Director Matthew Jacobson Is Betting Big on Datadog (DDOG) Stock
It’s been a difficult season for most cybersecurity stocks. Datadog (NASDAQ:DDOG) is no exception. While it has outperformed several of its peers during the past month, DDOG stock is still down more than 30% year-to-date (YTD). This puts it in the same category as many other cybersecurity firms, including SentinelOne (NYSE:S) and Crowdstrike Holdings (NASDAQ:CRWD). But to one Datadog insider, the stock’s decline represents an opportunity to buy the dip before a market turnaround in 2023. Director and Board Member Matthew Jacobson has been on a buying spree recently, acquiring a significant amount of DDOG stock.
Insider buying can lend liquidity and support to a company. But does that mean that Datadog is expected to start gaining in 2023? Let’s take a closer look.
What’s Happening With DDOG Stock
For all its turbulence this year, DDOG stock is having an excellent day. As of this writing, it is up almost 9% for the day and looks primed to rise even higher. Today’s growth has pushed it up more than 5% for the month. This is impressive when we consider the stock’s highly volatile performance throughout November. While other cybersecurity stocks are also in the green today, Datadog has outperformed most of them.
Jacobson clearly sees the recent momentum as an indication that DDOG stock will continue rising in the coming months. He isn’t the only one. As InvestorPlace contributor Bret Kenwell reports:
“Analysts expect about 61% revenue growth this year, then 34% growth next year. In 2025 and 2026, consensus estimates accelerate, calling for 35% and 44.5% growth, respectively.”
Like Kenwell and these analysts, Jacobson regards Datadog as a company with significant growth potential. According to Securities and Exchange Commission (SEC) filings, he has already made three large-scale DDOG stock purchases in December 2022. On Dec. 7, he made two separate purchases, acquiring a total of 1,422,696 shares in total. One week prior, on Dec. 2, he had acquired 617.503 shares.
Jacobson is the only company insider who has been buying up DDOG stock. In early December, several members of Datadog’s leadership team, including CEO Olivier Pomel and President and CTO Alexis Lê-Quôc both offloaded large amounts of shares. They likely did this for tax-covering purposes. All executives who recently sold are among the company’s top leaders, while Jacobson only serves as part of the board of directors. In addition to holding positions on the boards of several tech companies, Jacobson is a partner at wealth management firm ICONIQ Capital. According to his LinkedIn profile, he served as a lead investor in Snowflake (NYSE:SNOW) as part of its Series E and D rounds.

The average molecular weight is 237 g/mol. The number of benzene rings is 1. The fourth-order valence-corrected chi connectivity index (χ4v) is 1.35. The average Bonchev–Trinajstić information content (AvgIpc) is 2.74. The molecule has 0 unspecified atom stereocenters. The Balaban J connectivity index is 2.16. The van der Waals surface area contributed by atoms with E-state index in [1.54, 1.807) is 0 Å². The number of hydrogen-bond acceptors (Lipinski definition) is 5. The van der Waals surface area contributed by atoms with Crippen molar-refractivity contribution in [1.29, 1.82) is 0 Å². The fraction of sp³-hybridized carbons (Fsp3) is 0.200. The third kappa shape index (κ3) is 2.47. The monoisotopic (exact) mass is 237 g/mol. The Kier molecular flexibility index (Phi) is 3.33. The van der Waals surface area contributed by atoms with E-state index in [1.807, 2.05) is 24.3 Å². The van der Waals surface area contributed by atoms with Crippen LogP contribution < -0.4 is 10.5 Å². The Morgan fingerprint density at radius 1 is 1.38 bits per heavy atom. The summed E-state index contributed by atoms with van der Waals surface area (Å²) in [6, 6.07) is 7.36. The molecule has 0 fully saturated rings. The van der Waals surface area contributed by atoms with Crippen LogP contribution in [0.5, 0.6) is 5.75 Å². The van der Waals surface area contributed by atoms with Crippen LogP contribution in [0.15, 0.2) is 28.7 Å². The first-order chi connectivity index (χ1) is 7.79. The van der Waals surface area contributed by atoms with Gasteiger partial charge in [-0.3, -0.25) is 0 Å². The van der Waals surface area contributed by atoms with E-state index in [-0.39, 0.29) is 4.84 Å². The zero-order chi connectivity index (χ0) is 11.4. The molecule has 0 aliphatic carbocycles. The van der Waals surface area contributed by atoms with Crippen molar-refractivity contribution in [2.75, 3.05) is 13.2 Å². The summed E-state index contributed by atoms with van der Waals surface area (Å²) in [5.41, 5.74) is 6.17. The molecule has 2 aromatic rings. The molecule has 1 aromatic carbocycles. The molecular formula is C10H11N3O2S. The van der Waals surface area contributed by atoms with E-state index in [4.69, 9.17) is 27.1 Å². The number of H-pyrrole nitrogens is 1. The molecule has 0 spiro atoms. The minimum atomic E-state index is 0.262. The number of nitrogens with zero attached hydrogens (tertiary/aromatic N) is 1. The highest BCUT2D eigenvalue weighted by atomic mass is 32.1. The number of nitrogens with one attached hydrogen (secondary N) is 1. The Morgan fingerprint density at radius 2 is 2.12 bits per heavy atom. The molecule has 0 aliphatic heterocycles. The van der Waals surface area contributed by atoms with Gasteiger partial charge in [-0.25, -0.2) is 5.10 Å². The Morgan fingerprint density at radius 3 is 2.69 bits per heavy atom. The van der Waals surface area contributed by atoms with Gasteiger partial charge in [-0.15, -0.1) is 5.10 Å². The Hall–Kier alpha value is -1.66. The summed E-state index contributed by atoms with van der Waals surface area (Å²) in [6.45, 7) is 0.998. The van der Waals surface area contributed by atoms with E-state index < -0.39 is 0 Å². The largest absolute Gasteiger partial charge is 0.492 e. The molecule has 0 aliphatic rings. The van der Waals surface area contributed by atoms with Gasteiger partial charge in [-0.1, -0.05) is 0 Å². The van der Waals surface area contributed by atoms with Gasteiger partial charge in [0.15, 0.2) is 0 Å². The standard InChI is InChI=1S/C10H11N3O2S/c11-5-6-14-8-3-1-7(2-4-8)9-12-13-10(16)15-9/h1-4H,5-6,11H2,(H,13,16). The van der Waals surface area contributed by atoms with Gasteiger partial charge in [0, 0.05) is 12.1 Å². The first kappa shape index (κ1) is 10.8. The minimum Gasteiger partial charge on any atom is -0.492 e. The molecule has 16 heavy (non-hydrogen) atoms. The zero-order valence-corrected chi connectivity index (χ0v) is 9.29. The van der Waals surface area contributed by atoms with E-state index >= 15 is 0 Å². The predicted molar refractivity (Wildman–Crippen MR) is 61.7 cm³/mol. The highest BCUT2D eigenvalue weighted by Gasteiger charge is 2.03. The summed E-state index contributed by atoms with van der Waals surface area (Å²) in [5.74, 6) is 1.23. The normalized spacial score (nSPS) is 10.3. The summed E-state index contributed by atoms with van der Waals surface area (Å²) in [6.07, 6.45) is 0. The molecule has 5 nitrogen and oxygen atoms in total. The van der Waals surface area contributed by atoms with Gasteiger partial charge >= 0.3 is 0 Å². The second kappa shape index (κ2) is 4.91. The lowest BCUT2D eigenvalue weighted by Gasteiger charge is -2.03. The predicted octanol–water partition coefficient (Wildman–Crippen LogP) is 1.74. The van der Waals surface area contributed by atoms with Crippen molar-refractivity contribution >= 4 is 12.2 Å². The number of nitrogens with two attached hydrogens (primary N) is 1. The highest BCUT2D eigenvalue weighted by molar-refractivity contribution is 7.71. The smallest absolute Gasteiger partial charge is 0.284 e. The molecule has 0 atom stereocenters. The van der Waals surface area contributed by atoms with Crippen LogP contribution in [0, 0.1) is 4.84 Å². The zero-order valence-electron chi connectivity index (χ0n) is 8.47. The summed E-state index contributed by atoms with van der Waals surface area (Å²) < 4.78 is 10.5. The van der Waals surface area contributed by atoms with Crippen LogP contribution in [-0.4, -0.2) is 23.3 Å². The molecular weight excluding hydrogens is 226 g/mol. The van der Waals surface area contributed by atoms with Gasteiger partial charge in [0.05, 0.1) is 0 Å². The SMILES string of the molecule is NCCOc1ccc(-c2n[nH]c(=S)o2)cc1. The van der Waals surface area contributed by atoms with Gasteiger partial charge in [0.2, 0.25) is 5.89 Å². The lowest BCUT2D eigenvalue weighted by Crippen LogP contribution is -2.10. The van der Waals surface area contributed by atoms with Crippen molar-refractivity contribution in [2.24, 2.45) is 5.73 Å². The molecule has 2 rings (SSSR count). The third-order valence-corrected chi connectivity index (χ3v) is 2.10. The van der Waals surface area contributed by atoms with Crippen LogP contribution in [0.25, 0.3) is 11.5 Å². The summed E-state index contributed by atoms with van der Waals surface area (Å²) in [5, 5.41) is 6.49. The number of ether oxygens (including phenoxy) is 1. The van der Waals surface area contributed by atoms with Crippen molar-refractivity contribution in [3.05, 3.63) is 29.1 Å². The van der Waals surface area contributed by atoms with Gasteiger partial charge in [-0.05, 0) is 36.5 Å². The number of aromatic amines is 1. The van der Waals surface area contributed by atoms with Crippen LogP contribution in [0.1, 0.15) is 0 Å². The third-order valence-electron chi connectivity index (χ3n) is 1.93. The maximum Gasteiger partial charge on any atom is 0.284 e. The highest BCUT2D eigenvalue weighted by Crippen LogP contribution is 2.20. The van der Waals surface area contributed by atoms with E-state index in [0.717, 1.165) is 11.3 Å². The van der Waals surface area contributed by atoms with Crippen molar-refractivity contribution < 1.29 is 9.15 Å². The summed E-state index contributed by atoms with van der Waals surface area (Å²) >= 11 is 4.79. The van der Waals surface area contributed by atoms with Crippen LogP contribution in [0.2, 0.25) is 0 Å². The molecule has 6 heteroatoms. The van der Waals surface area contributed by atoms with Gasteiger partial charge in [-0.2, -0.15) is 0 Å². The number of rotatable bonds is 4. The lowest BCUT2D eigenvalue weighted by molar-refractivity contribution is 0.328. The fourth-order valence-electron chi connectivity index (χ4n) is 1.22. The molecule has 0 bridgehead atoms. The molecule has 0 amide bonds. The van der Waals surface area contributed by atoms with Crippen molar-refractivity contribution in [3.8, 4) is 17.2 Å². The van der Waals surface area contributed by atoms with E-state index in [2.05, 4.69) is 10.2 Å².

What It Means
What do Jacobson’s investments mean for DDOG stock? He clearly believes in the company’s potential. And there’s plenty of evidence that suggests his faith is well founded. Over the past five years, the company has seen its topline increase by an average of 78%. More importantly, the current economic climate may have pushed DDOG stock down but it hasn’t slowed the company’s sales growth. As InvestorPlace contributor Muslim Farooque notes, this suggests that Datadog may be providing a better platform than its competitors.
Even without Jacobson’s investment, DDOG stock seems to be destined for growth as markets rebounded in 2023. The need for cybersecurity isn’t going away and this company has proven it can hold its own against larger competitors.
On the date of publication, Samuel O’Brient did not hold (either directly or indirectly) any positions in the securities mentioned in this article. The opinions expressed in this article are those of the writer, subject to the InvestorPlace.com Publishing Guidelines.
Samuel O’Brient has been covering financial markets and analyzing economic policy for three-plus years. His areas of expertise involve electric vehicle (EV) stocks, green energy and NFTs. O’Brient loves helping everyone understand the complexities of economics. He is ranked in the top 15% of stock pickers on TipRanks.
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